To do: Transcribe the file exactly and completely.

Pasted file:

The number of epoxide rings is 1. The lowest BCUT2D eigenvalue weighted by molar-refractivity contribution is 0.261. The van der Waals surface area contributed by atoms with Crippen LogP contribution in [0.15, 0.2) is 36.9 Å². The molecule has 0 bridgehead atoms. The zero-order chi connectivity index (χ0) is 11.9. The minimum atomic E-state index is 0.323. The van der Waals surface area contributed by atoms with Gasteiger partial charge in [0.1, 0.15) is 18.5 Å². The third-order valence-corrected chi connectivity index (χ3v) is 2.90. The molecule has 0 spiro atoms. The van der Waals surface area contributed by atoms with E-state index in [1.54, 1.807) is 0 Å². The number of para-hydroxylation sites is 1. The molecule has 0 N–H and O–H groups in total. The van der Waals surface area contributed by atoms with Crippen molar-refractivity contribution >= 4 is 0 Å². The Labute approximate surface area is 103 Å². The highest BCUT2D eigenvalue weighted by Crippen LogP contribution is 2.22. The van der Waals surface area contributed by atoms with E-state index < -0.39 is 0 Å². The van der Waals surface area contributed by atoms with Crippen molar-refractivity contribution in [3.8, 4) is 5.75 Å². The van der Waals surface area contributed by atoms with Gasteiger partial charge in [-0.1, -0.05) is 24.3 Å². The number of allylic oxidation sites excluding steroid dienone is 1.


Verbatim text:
The number of epoxide rings is 1. The lowest BCUT2D eigenvalue weighted by molar-refractivity contribution is 0.261. The van der Waals surface area contributed by atoms with Crippen LogP contribution in [0.15, 0.2) is 36.9 Å². The molecule has 0 bridgehead atoms. The zero-order chi connectivity index (χ0) is 11.9. The minimum atomic E-state index is 0.323. The van der Waals surface area contributed by atoms with Gasteiger partial charge in [0.1, 0.15) is 18.5 Å². The third-order valence-corrected chi connectivity index (χ3v) is 2.90. The molecule has 0 spiro atoms. The van der Waals surface area contributed by atoms with E-state index in [1.54, 1.807) is 0 Å². The number of para-hydroxylation sites is 1. The molecule has 0 N–H and O–H groups in total. The van der Waals surface area contributed by atoms with Crippen molar-refractivity contribution >= 4 is 0 Å². The Labute approximate surface area is 103 Å². The highest BCUT2D eigenvalue weighted by Crippen LogP contribution is 2.22. The van der Waals surface area contributed by atoms with E-state index < -0.39 is 0 Å². The van der Waals surface area contributed by atoms with Crippen molar-refractivity contribution in [3.8, 4) is 5.75 Å². The van der Waals surface area contributed by atoms with Gasteiger partial charge in [-0.1, -0.05) is 24.3 Å². The number of allylic oxidation sites excluding steroid dienone is 1.